The public research university in Nova Scotia was roiled by protest last year when misogynistic and violent comments about female students were discovered on a graduate dentistry group Facebook page. The task force was convened to look into equity issues within inside the Faculty of Dentistry, to review policies and procedures, and to provide some broader context for the University. One of the specific recommendations was to reinstate an Ombuds program that had been closed almost three years ago:
We heard from a number of groups that the University had a part-time ombudsperson for students, jointly funded by the Dalhousie Student Union, but that this position has been eliminated. Many Canadian universities have an independent ombudsperson funded by the institution. Such offices may serve students, staff and/or faculty. Although they are a place of last resort, when no policy or process appears to fit the problem, they also provide a visible portal for those who do not know where to go to raise a concern. Such offices can be very effective in identifying systemic issues and emerging areas of concern, and can report on these matters to the University. We believe an ombudsperson would be a valuable addition to Dalhousie’s processes for dealing with complaints on all aspects of University life, and in particular, on sexism, misogyny, racism, and homophobia.(Dalhousie Task Force Report; CBC News.)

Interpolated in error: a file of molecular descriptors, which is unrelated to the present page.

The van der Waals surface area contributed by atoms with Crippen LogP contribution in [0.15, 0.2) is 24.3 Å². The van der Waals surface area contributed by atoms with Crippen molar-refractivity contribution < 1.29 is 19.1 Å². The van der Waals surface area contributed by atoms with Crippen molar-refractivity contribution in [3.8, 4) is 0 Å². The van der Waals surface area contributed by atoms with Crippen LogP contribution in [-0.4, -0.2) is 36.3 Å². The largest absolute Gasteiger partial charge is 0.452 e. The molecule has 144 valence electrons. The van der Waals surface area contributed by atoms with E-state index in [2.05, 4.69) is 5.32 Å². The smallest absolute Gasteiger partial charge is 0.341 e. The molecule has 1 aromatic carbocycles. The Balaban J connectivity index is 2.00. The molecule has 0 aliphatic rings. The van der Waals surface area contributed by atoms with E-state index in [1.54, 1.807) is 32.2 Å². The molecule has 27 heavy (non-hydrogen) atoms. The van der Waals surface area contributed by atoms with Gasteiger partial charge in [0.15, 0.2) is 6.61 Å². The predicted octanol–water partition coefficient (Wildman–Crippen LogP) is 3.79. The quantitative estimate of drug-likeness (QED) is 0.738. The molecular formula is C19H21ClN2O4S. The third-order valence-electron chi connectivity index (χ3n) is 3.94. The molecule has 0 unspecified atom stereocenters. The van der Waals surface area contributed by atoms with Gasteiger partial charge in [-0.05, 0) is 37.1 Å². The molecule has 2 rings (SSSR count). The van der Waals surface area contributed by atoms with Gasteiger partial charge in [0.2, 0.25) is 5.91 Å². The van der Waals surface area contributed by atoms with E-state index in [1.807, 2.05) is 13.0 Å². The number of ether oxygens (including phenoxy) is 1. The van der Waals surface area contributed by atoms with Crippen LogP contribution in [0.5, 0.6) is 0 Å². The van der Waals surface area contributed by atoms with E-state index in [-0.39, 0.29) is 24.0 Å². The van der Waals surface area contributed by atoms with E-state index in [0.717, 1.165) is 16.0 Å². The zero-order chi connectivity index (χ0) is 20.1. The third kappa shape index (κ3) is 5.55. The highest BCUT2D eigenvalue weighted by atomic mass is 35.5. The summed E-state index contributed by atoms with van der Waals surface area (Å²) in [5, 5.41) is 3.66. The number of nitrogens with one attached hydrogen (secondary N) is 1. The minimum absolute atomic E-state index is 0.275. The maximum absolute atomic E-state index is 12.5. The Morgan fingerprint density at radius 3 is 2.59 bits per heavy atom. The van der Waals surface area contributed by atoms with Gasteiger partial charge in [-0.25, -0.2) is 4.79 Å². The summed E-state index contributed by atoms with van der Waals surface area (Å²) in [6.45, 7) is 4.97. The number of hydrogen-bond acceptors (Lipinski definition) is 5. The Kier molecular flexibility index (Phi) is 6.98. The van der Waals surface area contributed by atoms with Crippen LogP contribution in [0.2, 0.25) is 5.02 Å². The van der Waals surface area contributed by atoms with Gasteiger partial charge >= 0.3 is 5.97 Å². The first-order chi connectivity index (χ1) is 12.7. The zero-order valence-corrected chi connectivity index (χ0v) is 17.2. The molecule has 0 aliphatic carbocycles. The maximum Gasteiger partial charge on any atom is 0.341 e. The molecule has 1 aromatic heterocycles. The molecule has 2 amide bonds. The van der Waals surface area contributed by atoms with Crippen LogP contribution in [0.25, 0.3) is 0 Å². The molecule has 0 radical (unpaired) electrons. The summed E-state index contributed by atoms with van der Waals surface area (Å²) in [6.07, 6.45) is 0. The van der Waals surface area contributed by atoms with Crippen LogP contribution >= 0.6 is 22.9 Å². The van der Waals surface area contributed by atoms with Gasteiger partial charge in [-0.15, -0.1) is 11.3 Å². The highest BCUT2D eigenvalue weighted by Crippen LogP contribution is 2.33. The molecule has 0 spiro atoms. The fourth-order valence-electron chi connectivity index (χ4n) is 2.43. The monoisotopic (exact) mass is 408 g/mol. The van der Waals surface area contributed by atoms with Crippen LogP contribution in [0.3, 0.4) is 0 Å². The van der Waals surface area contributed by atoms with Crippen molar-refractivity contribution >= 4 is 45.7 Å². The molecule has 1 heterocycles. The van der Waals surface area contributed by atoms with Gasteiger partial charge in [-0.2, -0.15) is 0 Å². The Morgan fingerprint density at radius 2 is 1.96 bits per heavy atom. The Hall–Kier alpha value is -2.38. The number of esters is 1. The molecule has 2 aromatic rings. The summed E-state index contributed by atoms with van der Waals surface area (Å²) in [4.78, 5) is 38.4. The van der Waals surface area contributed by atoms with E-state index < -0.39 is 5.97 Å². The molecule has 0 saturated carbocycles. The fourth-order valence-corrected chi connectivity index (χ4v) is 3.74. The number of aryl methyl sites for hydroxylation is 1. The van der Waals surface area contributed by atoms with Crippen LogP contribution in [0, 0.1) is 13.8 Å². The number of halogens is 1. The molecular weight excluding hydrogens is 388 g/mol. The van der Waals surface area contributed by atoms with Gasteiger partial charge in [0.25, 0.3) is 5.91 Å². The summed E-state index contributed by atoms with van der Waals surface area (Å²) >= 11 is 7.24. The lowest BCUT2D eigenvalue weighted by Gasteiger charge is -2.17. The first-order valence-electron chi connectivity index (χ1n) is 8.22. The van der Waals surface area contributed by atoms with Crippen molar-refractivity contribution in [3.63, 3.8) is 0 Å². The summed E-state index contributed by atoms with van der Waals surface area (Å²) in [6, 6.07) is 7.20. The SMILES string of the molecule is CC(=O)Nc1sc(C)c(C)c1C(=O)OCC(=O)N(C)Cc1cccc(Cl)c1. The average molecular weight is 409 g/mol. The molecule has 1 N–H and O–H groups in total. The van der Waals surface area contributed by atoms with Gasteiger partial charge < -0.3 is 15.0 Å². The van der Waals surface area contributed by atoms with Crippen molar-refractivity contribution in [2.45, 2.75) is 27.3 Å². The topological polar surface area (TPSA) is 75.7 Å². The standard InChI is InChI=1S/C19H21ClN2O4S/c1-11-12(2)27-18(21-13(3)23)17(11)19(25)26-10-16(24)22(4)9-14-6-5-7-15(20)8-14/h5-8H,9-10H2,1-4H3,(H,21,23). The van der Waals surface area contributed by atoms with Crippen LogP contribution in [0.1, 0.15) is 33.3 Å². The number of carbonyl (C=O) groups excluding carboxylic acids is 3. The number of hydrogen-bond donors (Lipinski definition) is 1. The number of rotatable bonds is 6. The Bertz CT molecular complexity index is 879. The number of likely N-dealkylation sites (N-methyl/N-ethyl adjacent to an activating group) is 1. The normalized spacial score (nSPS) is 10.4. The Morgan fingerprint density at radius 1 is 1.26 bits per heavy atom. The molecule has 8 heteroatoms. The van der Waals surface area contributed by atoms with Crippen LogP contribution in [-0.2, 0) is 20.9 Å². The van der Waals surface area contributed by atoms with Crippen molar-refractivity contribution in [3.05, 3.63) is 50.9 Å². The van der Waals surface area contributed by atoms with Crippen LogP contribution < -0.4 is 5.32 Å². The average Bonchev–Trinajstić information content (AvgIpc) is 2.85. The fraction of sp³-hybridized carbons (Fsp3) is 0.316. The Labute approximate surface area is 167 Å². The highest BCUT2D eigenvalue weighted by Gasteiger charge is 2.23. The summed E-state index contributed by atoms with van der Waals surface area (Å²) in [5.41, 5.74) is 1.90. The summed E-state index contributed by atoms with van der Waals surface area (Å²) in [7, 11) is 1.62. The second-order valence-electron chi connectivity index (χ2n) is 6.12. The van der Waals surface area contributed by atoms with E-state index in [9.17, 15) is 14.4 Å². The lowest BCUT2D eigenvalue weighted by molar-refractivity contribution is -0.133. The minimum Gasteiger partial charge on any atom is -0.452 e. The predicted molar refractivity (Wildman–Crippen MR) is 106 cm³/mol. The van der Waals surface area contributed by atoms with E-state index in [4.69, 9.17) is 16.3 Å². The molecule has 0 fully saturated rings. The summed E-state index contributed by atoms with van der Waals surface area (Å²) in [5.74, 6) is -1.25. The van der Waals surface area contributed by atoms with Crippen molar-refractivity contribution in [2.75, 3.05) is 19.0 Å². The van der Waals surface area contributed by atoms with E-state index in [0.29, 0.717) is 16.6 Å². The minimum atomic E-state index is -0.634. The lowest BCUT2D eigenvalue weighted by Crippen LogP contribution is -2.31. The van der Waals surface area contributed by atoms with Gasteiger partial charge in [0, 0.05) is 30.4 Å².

Related posts: Dalhousie University Ombuds Hopes to Reverse Declining Caseload; Association of Canadian College and University Ombudspersons Publishes Standards of Practice; ACCUO Chronicles Three Decades of Ombuds in Higher Education; Dental School Scandal Highlights Loss of Ombuds Program at Dalhousie.